04 September 2019

NHI causes alarm among rural government employees - despite medical aid costs, workers want choice of 'quality' private healthcare

Members of the country’s biggest medical aid scheme – government employees – are concerned about the implementation of universal healthcare.

The recent announcement National Health Insurance Bill (NHI) has caused alarm among government employees in rural areas because many believe it’s only a way to financially boost those in power.

Improve the existing system

A recently employed Technical and Vocational Education and Training (TVET College) lecturer, who wished to remain anonymous, is under the Government Employees Medical Scheme (Gems) and believes the country is not ready to implement the NHI with the current health care system in rural-based facilities.

“Our government has dismally failed to maintain its state-owned enterprises because of corruption.

If [the NHI] is meant to solve the inequalities in the health system, government should prioritise improving services offered in public hospitals for those who can’t afford medical aids and leave us [to choose] medical services from private hospitals.”

The TVET lecturer adds that having a medical scheme is a dream come true for many civil servants. 

Too soon

Saphokazi Makhetha, a government employee in Flagstaff, says she doubts that many of the Eastern Cape facilities will meet the required quality standards by 2026. 

“I think 2026 is too soon to have health facilities meet the compliance standards [of the NHI],” she says. 

“Our health facilities, especially in rural areas, are still in dire conditions. I once heard that there are facilities identified to pilot NHI but even there, there isn’t much difference.  The reason we opted for services offered by the private hospitals, even though medical aid schemes are expensive, is to access quality health care which we don’t receive from our state health care facilities.”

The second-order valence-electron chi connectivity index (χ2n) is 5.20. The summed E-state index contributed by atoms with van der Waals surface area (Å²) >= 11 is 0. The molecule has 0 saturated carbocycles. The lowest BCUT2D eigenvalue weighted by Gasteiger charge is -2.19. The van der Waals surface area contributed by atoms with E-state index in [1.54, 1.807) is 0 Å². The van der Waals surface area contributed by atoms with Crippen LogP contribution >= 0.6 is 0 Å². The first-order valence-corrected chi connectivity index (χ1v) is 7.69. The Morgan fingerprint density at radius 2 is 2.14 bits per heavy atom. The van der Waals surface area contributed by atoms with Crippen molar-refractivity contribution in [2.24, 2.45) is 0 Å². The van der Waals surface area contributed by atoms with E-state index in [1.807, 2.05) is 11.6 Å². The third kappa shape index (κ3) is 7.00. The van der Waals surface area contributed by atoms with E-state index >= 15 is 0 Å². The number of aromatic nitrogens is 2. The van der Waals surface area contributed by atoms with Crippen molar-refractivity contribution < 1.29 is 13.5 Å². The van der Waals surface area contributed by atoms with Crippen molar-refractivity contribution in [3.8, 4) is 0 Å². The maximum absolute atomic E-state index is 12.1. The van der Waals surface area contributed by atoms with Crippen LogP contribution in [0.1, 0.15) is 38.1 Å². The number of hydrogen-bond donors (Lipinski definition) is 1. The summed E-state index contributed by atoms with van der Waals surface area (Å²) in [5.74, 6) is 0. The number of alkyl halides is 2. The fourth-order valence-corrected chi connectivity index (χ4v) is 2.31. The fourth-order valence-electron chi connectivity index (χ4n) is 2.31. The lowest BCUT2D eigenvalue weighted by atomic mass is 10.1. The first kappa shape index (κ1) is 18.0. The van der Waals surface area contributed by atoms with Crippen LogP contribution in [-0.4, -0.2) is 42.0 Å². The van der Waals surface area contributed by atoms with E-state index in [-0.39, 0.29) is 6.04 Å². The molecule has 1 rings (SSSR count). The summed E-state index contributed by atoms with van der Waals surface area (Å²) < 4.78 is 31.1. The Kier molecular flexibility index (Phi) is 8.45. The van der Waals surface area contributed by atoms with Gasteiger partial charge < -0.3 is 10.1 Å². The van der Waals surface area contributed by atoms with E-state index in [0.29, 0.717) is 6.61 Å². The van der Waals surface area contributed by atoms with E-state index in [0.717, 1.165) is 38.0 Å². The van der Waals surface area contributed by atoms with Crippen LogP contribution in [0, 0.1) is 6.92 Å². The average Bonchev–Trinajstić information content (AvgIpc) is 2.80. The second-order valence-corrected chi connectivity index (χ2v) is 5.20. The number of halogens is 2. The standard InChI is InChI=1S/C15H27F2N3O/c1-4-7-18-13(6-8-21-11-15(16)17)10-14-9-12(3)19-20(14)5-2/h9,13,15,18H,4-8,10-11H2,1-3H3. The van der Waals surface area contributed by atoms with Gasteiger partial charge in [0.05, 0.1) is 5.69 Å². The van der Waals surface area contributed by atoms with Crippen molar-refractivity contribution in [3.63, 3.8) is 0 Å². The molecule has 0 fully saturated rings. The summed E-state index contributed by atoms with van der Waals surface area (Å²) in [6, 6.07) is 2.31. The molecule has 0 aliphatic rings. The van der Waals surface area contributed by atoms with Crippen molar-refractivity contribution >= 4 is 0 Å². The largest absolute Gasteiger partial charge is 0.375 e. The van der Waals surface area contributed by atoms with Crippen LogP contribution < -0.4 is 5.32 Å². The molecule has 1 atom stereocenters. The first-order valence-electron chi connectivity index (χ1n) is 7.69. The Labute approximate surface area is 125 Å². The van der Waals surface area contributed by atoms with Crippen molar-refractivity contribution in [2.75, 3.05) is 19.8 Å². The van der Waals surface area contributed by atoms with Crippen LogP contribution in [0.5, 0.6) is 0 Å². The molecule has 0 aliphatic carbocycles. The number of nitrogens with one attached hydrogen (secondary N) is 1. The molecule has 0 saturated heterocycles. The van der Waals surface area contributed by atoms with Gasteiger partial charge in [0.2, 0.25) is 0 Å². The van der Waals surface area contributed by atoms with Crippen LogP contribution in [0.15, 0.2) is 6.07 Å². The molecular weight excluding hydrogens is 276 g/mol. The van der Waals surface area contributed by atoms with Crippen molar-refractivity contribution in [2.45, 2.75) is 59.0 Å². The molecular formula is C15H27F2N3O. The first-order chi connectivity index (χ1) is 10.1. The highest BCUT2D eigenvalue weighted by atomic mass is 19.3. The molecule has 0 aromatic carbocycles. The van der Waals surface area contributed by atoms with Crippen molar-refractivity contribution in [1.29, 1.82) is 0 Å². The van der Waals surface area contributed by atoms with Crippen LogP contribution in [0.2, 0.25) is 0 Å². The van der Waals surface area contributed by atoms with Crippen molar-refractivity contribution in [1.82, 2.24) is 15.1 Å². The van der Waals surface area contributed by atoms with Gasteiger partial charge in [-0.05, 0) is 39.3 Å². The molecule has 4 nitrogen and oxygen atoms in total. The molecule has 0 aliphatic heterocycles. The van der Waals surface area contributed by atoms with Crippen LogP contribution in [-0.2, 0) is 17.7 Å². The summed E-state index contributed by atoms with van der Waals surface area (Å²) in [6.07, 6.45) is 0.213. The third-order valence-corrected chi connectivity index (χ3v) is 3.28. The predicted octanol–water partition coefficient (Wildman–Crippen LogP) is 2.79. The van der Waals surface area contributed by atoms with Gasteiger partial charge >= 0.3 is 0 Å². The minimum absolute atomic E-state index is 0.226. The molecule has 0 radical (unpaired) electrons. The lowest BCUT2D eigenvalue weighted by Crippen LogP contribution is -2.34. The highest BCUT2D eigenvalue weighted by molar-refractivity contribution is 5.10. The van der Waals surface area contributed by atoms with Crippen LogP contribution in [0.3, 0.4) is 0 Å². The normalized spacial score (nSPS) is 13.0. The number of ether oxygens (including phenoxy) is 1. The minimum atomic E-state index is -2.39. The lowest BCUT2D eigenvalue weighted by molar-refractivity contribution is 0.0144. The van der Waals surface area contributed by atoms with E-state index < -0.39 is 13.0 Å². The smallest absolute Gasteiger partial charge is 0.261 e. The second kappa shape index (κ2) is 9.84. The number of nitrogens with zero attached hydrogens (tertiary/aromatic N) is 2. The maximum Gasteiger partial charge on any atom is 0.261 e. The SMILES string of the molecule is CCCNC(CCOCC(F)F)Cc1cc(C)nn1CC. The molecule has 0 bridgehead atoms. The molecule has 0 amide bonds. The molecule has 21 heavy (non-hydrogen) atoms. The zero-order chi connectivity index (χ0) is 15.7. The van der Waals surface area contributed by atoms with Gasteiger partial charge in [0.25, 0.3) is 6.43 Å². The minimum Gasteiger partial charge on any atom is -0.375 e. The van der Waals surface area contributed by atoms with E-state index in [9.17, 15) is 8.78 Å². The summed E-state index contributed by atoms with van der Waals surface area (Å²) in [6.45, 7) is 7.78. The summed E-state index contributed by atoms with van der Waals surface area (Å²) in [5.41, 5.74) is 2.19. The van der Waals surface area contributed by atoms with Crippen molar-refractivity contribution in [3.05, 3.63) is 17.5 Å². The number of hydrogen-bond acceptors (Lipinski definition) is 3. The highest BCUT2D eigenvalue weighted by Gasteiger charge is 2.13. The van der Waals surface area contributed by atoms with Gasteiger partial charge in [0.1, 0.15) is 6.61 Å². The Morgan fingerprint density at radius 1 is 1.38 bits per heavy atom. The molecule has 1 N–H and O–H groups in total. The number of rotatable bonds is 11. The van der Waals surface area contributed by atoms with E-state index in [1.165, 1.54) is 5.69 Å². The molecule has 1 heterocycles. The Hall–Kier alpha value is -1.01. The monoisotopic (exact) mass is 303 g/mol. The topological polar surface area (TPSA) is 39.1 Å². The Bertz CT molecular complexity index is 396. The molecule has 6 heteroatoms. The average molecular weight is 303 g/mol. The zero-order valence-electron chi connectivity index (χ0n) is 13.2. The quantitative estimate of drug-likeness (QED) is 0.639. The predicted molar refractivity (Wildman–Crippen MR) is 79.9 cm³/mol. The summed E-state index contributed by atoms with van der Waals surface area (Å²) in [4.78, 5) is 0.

Makhetha says she welcomes the implementation of NHI only if services provided will be exactly like the health services at private hospitals. 

Long queues, unavailability of medicines, staff attitudes, unavailability of doctors, and poor infrastructure remain the biggest challenges experienced in public health care facilities, Makhetha says, and it is why she opted to pay expensive medical aid schemes.

Support for the NHI

Despite criticism about the NHI, the South African National Aids Council (SANAC) civil society forum applauds the introduction of the Bill.

“We’re happy, we are in full support and we’re ready to engage in this journey. As a society, we’ll debate this bill to ensure it reflects our views of what universal health coverage should be in line with Section 27 of the South African constitution,” says Mabalane Mfundisi SANAC resource mobilisation committee co-chairperson. 

But Bomikazi Mhlongo, who works for a local non-governmental organisation (NGO), the Flagstaff Community Advice Centre, says government should improve working relations with NGOs because they work closely with people on the ground and this could improve the public participation regarding the NHI. 

“The Bill is meant to close inequality gaps between the rich and the poor in the country, as an NGO we are always in support of programmes that aim to alleviate the lives of ordinary rural-based citizens, but the NHI seems impossible to implement especially in the Eastern Cape Province,” Mhlongo.

– Health-e News


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